Techshare LIVE! speakers wow huge gathering of educators with new tips and tools at FETC

From Book Creator to Flippity, the four stars return to uncover the latest technology finds and add a lot of humor at the Orlando event.
By: | January 27, 2022
Hall Davidson, Kathy Schrock, Leslie Fisher and Adam Bellow at the 2022 Techshare LIVE! session at FETC. (Staff photos by Chris Burt)

EdTech’s fantastic four haven’t lost their magic.

Returning to Orlando and the Future of Education Technology Conference (FETC) for the first time since the COVID-19 pandemic began, the quartet of K-12 dynamic edtech leaders—Adam Bellow, Hall Davidson, Leslie Fisher and Kathy Schrock—delivered a sizzling and mind-bending Techshare LIVE! presentation Thursday.

Amid the oddities and eccentricities that have become staples at the event—including Bellow performing an EdTech twist of Billy Joel’s “Piano Man”—they also imparted scores of new tips, tools and tricks for technologists and educators to help reach students. From TikTok to Flippity to Book Creator, the four shared the latest hacks that can help teachers through a still challenging period.

“The last two years, educators have been able to take those really hard times and turn them into opportunities for learning, coming out on the other side better and stronger,” Bellow, CEO of Breakout EDU, told the hundreds of attendees. “We’re so grateful you’re here learning these different tools and listening to us share these things because you’re going to bring it back to your students. And you’re going to make the classroom even better place of learning.”

Bellow, whose company offers a deep library of standards-aligned games including its soon-to-be-improved Lock of the Day, provided several innovative ideas and websites for educators to lean in on to reach all students:

  • Fingerspellingxyz: Technology that can help teach sign language via an individual’s webcam, so they can personally visualize whether they’re correctly signing.
  • Embodied.com: The company’s Moxie is a robot that helps students who have emotional learning issues. Among other things, it can teach students how to better understand facial expressions.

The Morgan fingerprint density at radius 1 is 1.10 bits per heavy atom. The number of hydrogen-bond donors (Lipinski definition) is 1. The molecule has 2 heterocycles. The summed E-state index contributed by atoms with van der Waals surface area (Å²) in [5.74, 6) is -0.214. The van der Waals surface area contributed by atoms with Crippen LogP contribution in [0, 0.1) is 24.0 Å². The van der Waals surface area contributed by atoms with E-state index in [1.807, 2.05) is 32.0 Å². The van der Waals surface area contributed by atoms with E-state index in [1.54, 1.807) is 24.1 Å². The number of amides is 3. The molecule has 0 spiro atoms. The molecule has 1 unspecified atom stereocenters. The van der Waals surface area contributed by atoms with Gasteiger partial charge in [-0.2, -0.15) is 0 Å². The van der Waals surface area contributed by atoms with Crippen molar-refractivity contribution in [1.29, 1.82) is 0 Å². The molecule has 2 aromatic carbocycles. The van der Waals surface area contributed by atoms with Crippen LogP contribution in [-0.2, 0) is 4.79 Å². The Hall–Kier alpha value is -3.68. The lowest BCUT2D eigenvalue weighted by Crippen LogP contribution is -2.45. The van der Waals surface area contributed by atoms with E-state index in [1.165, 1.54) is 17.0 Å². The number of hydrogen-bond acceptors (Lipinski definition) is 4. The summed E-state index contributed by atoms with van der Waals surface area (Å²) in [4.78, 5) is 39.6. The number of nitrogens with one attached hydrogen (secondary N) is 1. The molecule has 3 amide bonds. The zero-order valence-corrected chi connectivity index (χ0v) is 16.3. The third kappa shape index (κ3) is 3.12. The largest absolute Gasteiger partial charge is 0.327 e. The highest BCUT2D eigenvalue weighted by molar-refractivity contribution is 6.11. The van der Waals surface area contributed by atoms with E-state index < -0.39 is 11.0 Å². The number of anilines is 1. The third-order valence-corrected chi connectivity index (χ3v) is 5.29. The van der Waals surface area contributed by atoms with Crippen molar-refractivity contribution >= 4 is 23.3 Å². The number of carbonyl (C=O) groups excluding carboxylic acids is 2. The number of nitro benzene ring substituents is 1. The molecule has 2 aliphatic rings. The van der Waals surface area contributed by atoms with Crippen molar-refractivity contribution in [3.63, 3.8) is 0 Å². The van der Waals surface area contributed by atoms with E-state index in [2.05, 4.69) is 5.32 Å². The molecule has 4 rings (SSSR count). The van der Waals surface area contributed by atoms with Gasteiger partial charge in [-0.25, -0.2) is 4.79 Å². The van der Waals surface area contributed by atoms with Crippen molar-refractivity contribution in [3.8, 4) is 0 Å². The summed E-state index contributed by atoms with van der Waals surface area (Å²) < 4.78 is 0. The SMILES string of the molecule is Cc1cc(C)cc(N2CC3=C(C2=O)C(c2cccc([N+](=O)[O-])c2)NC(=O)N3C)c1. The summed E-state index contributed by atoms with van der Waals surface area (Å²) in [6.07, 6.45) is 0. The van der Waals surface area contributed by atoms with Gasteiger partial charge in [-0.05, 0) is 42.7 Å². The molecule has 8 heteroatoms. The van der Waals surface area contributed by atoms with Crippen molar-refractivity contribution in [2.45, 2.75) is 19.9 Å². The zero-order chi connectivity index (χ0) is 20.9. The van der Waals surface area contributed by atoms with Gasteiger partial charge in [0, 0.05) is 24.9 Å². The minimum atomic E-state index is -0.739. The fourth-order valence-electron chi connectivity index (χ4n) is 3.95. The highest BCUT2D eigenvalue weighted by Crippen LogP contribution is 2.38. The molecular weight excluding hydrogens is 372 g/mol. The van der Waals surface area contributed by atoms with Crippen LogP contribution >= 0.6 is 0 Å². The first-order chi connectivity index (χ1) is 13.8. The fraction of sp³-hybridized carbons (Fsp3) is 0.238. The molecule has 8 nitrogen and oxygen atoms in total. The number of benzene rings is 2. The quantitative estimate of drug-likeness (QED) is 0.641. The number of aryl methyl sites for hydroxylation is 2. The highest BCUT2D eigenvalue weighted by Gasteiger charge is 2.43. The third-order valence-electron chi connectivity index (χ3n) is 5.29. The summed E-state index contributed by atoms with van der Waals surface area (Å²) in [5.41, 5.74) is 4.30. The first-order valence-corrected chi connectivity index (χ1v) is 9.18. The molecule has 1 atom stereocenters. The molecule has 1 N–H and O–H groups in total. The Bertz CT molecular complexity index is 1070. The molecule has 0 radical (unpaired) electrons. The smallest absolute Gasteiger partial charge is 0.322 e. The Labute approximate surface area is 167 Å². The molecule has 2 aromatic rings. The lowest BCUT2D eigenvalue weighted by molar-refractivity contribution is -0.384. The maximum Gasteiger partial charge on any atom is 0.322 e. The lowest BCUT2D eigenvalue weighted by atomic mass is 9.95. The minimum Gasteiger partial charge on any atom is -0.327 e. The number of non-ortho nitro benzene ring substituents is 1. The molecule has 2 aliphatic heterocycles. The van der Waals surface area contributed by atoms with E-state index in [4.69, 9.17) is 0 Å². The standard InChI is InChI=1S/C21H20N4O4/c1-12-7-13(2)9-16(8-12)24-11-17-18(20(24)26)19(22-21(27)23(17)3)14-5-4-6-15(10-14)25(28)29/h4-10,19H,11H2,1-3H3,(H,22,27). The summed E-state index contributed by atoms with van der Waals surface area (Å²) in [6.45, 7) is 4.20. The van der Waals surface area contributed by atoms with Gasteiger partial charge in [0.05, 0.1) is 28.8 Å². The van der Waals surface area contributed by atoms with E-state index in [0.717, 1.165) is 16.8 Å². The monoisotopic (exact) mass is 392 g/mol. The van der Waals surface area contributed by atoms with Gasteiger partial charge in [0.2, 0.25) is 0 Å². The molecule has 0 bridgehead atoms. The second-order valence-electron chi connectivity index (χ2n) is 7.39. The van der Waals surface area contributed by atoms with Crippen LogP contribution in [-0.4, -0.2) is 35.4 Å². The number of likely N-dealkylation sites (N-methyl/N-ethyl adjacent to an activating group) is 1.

• Remove.bg: A website where teachers or students can easily remove background photos and run video or images behind them, a perfect tool for those who want to add historic or nature visuals to projects.
  • Photopea.com: A “lighter-weight version of Photoshop” with an array of templates for photo and project editing.
  • Gather town: The video conferencing platform features live avatars that can be moved in and out of a variety of user-created hangout spaces and areas.
  • Pixicade: Through the technology (which costs $20 on Amazon), users can take their hand drawings, scan them through iPads and create video games from them.

One of the best places for new ideas, as well as clever comedy and music skits, can be found by simply searching for teachers on TikTok. Schrock noted the variety of wonderfully creative posts on the platform, from AI-enhanced images of teachers looking like historical figures to educators called Grammar Freaks who sing to try to teach students the difference between who and whom and there, their or they’re. To teach syllables to her class, one teacher divided words on separate cards and placed them on each side of a door, one on the frame and the other on the door itself. When they open, they are split apart. “All the creative things that teachers are doing on TikTok is amazing,” Schrock said. “There are so many good tips there.”

Schrock said a cool feature on Flippity is its generator template, which produces visually pleasing wheels, bingo cards and lists of students, allowing teachers a fun way to let teachers randomly pick students.

Davidson, Senior Director of Global Initiatives at Discovery Education, noted his company’s recently launched free Sandbox AR app for iPads that allows students and educators to experience a completely immersive experience in a variety of worlds. Educators and students can incorporate content (a wide array of pieces of historic and scientific images are included) and also make the scene life-size. Davidson also highlighted Google Arts and Culture’s Blob Opera, a fun way to create opera songs and learn how to sound out vowels.

Fisher, Director of Fisher Technologies (lesliefisher.com) and a stage star at K-12 conferences and events, said educators can create their own Wordles, including math Wordles, through the site mywordle.me, as well as Flippity Wordles which are coming soon at flippity.net/wordmaster.htm). She touted the extreme value of Book Creator, which announced it now has support for apps such as Canva, Bitmoji, Giphy, Google Drive, SketchFab. Fisher also said PDFCandy has launched a new site called Video Candy that lets users edit, trim, compress and videos while adding images and creating slideshows.

Those were just some of the dozens of tips and sites shared by the speakers, who were gathering together in person for the first time since the last FETC show in Miami. They appreciated the support of educators within the schools and the efforts made to get to Orlando during a tough time for districts across the nation.

“Each of us has a different take on all the new technologies, so that’s what makes it wonderful. And the educators love it,” said Schrock, standout educational technologist who has penned her Guide to Everything. “They’re the ones who deserve all the credit for this past couple of years and making time to be here. I know some of them are paying their own subs to be at FETC. I think it’s awesome being in person. I remember when Jimmy Fallon got his first live audience. He was so excited. I felt exactly like that today.”


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